Tank 2 comprises inlets/outlets collectively depicted as element 10. Additionally, manhole 8 provides a means for service personnel to enter and perform maintenance on Tank 2.
Disposed in Tank 2 for movement therein is Floating Roof 6 that includes a circular deck and upwardly projecting rim. When fluids are stored in Tank 2, beneath Floating Roof 6, Floating Roof 6 floats upwardly and downwardly on the surface of the fluid stored therein. The rim of the floating roof prevents the fluid from escaping to the upper side of the roof.
Center Column 4 is attached to the bottom of Tank 2. The upper end of Center Column 4 may be attached to the fixed roof of Tank 2 or attached to the sidewalls in a suitable fashion. The means of securing Center Column 4 does not impact the present invention and are given by way of illustration only. The top and bottom portions of Center Column 4 are examined in more detail with respect to FIG. 2 and FIG. 3.
While not depicted in FIG. 1, a person of ordinary skill in the art will readily acknowledge that Floating Roof 6 and Tank 2 contain a means for preventing Floating Roof 6 from reaching the minimum elevation in Tank 2. If Floating Roof 6 rests on the bottom of Tank 2 and fluid is pumped into Tank 2, Floating Roof 6 may become submerged. The use of legs on the bottom of Floating Roof 6, or other means, or the floor of Tank 2 may be utilized to prevent Floating Roof 6 from becoming submerged.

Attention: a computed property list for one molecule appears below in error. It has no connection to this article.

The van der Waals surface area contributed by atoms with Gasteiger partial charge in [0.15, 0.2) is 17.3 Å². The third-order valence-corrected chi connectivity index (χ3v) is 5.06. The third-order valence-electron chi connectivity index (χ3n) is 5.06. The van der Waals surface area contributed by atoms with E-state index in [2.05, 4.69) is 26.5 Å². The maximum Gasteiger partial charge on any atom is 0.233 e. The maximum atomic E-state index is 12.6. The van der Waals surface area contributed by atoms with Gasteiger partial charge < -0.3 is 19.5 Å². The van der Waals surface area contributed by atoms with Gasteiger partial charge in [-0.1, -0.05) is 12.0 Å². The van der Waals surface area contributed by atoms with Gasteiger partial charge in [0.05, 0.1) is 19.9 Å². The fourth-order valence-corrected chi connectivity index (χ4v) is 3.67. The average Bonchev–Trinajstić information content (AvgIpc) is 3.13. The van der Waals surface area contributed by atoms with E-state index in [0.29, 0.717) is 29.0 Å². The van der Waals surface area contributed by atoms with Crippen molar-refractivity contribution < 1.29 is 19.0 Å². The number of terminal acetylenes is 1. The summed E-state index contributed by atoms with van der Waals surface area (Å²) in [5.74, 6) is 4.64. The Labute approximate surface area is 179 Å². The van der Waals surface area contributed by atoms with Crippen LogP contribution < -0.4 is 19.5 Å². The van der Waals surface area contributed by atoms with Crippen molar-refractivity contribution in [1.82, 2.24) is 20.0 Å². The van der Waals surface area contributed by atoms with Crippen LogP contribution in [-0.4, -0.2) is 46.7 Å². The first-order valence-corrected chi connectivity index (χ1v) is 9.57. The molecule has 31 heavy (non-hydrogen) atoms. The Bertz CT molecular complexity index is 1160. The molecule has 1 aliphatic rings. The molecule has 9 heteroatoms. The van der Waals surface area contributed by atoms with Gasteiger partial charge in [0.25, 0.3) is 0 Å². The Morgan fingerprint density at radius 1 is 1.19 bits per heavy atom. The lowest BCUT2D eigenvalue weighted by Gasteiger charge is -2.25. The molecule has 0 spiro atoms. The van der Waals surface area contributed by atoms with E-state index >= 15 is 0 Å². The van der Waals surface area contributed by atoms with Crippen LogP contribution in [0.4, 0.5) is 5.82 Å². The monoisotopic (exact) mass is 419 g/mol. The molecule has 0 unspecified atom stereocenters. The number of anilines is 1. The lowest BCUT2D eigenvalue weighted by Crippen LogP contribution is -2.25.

With reference now to FIG. 2, a structural diagram of the top of Center Column 4 and surrounding apparatus of the preferred embodiment is shown. Center Column 4 is attached to Tank Roof 26 through Column Cap Plate 28, depicted in further detail in FIG. 3. In alternative embodiments, Center Column 4 is attached to the cylindrical walls of Tank 2.
Vapor Recovery Pipe 22 is fitted inside of Center Column 4 and provides a means for recovering vapor below Floating Roof 6 that articulates upwardly and downwardly on Center Column 4. While depicted as a single pipe, the means of transporting vapor through the column may comprise a plurality of tubes or a transformation of the center column into a suitable transport means via an inner coating or lining. Vapor Recovery Pipe 22 may be either flexible or nonflexible material without departing from the spirit or scope of the present invention